The Concept Logos

Heraclitus The first recorded use of the concept Logos was by Heraclitus, son of Vloson, born about 535 BC in Ephesos, the second great Greek Ionian city.

He was a man of strong and independent philosophical spirit. Unlike the Milesian philosophers whose subject was the material beginning of the world, Heraclitus focused instead on the internal rhythm of nature which moves and regulates things, namely, the Logos (Rule).

Heraclitus is the philosopher of the eternal change. He expresses the notion of eternal change in terms of the continuous flow of the river which always renews itself.

Heraclitus accepted only one material source of natural substances, the Pyr (Fire). This Pyr is the essence of Logos which creates an infinite and uncorrupted world, without beginning. It converts this world into various shapes as a harmony of the opposites. The composition of opposites sustains everything in nature. "Good" and "bad" are simply opposite sides of the same thing. Below are three fragments translated from the original Greek outlining the idea of Logos:

Fragment 1, Sextus, adv.math VII, 132

Of the Logos which is as I describe it men always prove to be uncomprehending, both before they have heard it and when once they have heard it. For although all things happen according to this Logos men are like people of no experience, even when they experience such words and deeds as I explain, when I distinguish each things according to its constitution and declare how it is; but the rest of the men fail to notice what they do after they wake up just as they forget what they do when asleep.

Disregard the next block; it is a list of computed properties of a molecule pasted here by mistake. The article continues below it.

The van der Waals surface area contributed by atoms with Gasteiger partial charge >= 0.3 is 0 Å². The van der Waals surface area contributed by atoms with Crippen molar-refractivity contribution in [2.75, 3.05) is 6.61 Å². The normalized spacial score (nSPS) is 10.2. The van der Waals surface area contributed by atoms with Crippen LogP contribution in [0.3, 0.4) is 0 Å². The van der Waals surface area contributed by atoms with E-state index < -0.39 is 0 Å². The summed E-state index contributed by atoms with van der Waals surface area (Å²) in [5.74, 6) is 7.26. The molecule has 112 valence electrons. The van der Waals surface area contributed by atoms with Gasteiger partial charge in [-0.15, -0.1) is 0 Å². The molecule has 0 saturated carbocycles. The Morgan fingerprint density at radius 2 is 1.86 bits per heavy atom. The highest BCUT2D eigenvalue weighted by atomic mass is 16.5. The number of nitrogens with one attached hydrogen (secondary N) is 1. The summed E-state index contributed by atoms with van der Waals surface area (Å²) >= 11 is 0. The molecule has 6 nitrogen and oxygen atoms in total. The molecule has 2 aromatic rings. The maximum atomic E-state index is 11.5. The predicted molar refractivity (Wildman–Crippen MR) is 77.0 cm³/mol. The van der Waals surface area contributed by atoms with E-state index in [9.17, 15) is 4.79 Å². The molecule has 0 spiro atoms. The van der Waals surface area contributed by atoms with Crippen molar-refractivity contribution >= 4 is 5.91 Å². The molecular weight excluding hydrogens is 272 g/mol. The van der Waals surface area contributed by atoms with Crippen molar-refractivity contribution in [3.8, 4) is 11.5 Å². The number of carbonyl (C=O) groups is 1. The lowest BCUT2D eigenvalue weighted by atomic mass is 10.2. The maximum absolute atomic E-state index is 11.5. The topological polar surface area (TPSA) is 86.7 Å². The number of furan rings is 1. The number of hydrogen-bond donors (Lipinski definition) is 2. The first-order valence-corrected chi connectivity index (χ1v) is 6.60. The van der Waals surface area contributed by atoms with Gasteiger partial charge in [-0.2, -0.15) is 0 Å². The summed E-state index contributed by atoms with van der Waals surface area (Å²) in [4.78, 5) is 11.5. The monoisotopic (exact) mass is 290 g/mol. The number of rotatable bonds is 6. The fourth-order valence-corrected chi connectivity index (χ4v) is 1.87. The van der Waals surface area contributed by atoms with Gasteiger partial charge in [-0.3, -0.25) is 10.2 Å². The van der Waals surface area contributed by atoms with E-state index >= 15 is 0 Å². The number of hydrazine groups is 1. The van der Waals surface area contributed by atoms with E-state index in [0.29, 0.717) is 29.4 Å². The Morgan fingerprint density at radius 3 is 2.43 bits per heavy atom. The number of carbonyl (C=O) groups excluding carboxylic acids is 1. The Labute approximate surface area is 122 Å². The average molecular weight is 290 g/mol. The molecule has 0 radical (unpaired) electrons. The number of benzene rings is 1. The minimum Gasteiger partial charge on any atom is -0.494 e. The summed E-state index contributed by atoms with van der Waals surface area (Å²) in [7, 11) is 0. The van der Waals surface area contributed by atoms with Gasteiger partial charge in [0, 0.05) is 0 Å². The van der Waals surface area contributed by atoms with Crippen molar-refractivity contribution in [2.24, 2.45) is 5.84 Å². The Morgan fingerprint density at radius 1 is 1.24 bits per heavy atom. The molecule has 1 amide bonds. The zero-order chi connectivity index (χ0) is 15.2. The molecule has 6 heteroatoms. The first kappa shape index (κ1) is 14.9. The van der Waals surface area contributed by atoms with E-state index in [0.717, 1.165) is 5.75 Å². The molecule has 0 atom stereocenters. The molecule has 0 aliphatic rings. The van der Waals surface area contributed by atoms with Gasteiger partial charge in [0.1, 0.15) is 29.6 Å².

Fragment 2, Sextus, adv.math VII, 133

Therefore it is necessary to follow the common; but although the Logos is common the many live as though they had a private understanding.

Sextus adv. Math. VII, 129

According to Heraclitus we become intelligent by drawing in this divine reason [Logos] through breathing, and forgetful when asleep, but we regain our senses when we wake up again. For in sleep, when the channels of perception are shut, our mind is sundered from its kinship with the surrounding, and breathing is the only point of attachment to be preserved, like a kind of root; being sundered, our mind casts off its former power of memory. But in the waking state it again peeps out through the channels of perception as though through a kind of window, and meeting with the surrounding it puts on its power of reason...